Why I Lead by Encouragement

During my career in various leadership positions at work worldwide, in my own projects, businesses and in my personal life, I adopted Leadership by Encouragement as my management style. I believe my style of leading people counts very much for my own successful career.

One of the essential ingredients of Leadership by Encouragement is you have to believe in, value and respect people in your organization. This is the opposite of the corporate-as-usual mantra “our people are our most vital asset”. People are not asset. They are not cogs in a complicated machine.

“The way management treats the associates is exactly how the associates will then treat the customers” – Sam Walton

What is the philosophy and psychology of Leadership by Encouragement? According to Don Dinkmeyer and Daniel Eckstein in their book “Leadership by Encouragement”, the following¬†points below provide an overview for an aspiring LBE leader.

Philosophy of Leadership by Encouragement:

  • People in organizations are underdeveloped. Ecouraged people have self-steem, are cooperative and want to be productive.
  • You can increase productivity by getting, using and promoting ideas of your employees, at every level. You have to do this continuously and consistently.
  • As leader, you facilitate and create environment in which your employees can grow, contribute and create.
  • Excellence comes from clear vision and goals, consistent and inclusive decisions and decisive actions. Each employee is responsible for actions and results.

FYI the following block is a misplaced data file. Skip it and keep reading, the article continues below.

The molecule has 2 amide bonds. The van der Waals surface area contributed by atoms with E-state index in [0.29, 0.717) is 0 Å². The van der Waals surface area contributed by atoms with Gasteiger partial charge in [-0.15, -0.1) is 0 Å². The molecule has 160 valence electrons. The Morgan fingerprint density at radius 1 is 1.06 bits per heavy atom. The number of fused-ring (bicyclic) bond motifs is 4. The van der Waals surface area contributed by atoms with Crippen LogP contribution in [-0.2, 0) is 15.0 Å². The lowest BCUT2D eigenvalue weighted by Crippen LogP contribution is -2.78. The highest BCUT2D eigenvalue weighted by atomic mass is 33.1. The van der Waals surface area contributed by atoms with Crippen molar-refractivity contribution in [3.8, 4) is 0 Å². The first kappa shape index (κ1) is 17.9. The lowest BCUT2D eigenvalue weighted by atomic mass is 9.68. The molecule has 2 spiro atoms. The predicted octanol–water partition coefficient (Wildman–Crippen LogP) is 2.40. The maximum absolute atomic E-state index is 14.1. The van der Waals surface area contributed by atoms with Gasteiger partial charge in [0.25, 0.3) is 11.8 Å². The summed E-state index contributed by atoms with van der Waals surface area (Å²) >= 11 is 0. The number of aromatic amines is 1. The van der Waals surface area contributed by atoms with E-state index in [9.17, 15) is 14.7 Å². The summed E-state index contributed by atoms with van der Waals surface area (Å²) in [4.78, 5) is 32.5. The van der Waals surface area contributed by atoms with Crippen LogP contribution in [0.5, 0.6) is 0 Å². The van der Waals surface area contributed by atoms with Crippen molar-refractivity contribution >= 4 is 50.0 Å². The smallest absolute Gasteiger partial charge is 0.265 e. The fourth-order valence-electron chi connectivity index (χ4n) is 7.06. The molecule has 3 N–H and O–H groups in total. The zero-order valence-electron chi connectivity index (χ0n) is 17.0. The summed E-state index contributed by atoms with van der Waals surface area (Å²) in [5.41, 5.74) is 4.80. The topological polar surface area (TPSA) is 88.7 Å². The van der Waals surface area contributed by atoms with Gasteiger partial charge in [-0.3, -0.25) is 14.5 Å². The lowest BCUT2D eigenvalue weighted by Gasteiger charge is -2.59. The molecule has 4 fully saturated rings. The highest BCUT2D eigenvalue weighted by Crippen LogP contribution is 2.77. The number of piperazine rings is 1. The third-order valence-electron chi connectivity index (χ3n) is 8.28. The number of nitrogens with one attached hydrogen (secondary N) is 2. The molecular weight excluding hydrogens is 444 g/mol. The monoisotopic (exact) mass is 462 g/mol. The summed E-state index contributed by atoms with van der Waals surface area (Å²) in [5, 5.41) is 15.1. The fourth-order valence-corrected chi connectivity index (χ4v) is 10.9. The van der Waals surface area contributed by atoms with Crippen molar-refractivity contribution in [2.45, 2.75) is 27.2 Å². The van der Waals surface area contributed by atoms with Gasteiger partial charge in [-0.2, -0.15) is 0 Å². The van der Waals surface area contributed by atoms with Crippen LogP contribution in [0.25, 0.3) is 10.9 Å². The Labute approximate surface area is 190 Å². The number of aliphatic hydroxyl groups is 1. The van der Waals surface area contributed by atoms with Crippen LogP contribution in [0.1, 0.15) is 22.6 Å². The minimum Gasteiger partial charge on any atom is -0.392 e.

• You motivate people by their goals and feeling of belonging. As you align goals with company goals you create a community of belonging. The feeling of belonging leads to minimizing destructive tensions and increased productivity.

Important part of the Leadership by Encouragement philosophy is that as a leader you need to create environment in which you encourage creativity and courage. You need to create a safe environment for your employees to flourish. An environment in which mistakes are tolerated, though process of “lessons learned” need to be in place.

Psychology of Encouragement:

  • We choose, decide and act in line with our goals and values.
  • Feeling of belonging is a key ingredient for the individual and for stimulating growth in your organization.
  • We strive to move from less significance to a position in which we are recognized and valued.
  • Our experiences and perception drive our behaviour.
  • Discouraged employees lack self-esteem. The have no desire to cooperate. They believe they cannot successfuly contribute, therefore they resort to passivity first, and to destructive ways of relating later. They doubt their abilities. They focus on external control and evaluation, unrealistic standards and emphasis on personal gain.
  • Identify positive potential in every situation.
  • Give recognition through positive feedback.
  • Empower, instead of exercising the power over others.

In summary, I characterize Leadership by Encouragement as a social skills approach in which leaders:

  • See situations as opportunities, not problems.
  • Respect individuality and similarities.
  • Give recognition, give credit rather than take credit themselves.
  • Communicate openly (say what you mean, mean what you say)
  • Develop people
  • Participate as equals
  • Replace language of power (control, direct, punish, threaten, order, demand…) with language of encouragement (resolve, influence, persuade, collaborate, obtain agreement, win employees over, agree to disagree)

References: Dinkmeyer, Eckstein: Leadership by Encouragement